Relationships. We all have them. Whether we invite them in or not, they are woven across every inch of the quilt that is our lives. There are good ones, and there are bad ones. There are some that seem to barely exist. There are some that leave us scratching our heads. They have a knack for influencing our decision-making. We find ourselves thinking about them before saying “yes” or “no” to new and old experiences. Relationships are everywhere and it’s important for us to learn how to navigate these relationships healthily, lest we fall into a Batman-like isolation where our only friends are the guy we pay to stick around and some furry flying rodents.
I learned the most about how I tended to operate in relationships during my time in college. My time on the soccer field, in the classroom, and pledging my fraternity (Phi Mu Alpha) taught me which relationships were healthy and which were quite the opposite. In one of our many late night discussions, my fraternity brothers and I spoke of the influence of relationships. It was amazing to hear from people with so many different backgrounds (Jewish, African-American, Latino, White, Agnostic, Atheist, Christian, etc.). We talked about who we choose to connect with and how influential that connection is on each of us as an ever-growing person. One young man looked at us all over the fire pit we were sitting around and remarked on how we “adopt” characteristics of the people we spend time with. In other words, the people we choose to have intimate relationships add swatches to our personality quilt, good or bad.
It reminded me of the talks my parents and youth leaders harped over and over again every Sunday at youth group. However, it was never really real for me until that chilly, fireside chat. I looked at these gentlemen who decided to dedicate their time and efforts for the betterment of one another. I thought, “This is what my parents and leaders always meant.” Then I began consciously choosing to fraternize with people who tried to have healthy relationships. Those were the people I wanted to emulate. They were the ones I wanted to grant some influence in my life.
1 John 4:7-21 reminds us of the type of love we ought to emulate. The author calls forth the distinction between perfect and imperfect love. The perfect love comes solely from God. It is true, strong, loyal, honest, and authentic. The imperfect love comes from people. It is hindered by insecurities, unhealthy habits, unforgiveness, unresolved resentment, and the list goes on. It has flaws woven throughout because people genuinely struggle to emulate the perfect love from God. The author of 1 John gently, but firmly, calls out our inabilities to overcome these hindrances by describing a love to which we ought to aspire. It’s as if he were measuring our standard against God’s standard. God’s perfect love sheds light on our own versions of love, revealing the imperfections. Though our relationships are prone to unhealthiness, but there is something we can do about it. We can emulate the kind of love God has shown us, time and again.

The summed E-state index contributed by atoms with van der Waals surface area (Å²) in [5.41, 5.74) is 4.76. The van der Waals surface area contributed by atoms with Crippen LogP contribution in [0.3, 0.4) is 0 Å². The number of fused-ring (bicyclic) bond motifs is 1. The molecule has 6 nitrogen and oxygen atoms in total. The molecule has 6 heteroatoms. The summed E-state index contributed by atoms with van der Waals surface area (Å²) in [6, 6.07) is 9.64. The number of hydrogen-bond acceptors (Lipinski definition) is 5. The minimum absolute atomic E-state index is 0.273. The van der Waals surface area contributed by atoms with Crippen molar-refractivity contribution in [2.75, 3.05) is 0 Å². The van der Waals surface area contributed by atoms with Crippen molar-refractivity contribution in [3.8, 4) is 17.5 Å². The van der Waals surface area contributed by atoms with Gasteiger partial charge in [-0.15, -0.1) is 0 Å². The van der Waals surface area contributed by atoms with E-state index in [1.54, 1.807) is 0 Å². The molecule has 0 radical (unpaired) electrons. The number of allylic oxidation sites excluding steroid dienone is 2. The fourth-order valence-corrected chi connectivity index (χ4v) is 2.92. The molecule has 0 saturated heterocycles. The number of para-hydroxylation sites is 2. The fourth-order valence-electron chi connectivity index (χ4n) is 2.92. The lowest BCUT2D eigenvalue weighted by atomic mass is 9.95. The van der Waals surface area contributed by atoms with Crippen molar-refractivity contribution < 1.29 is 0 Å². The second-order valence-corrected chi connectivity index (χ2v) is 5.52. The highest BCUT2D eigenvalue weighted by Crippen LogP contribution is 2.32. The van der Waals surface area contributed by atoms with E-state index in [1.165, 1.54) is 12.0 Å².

One particular part of unhealthy relationships is an inability to seek reconciliation and resolution over power-hoarding and pride. God, in contrast to our judge-and-jury-centered tendencies, acted in ways that sought resolution and reconciliation with a distant humanity. Instead of condemning the offender (humanity), God sent Jesus to the world in an act of love seeking the purpose of reconciliation. It wasn’t because God wanted to point out our flaws that Jesus, then the Spirit were sent to us. No. It was because God wanted to re-create the connection between the Divine and humanity, even if it was going to be painful and difficult. God wasn’t averse to conflict! God embraced it with dialogue and an attitude bent on forgiveness.
This perfect love of God through Christ is the ultimate standard for which we strive. It gives a tangible example of seeking reconciliation and restoration within a relationship diminished by conflict. Let us remember that God loves each of us enough to have hard conversations and deal with conflict that affects our relationships. Then, let us do the same with those around us. It may help to take a look around and see who is already handling relationships healthily and who isn’t, then learn from them.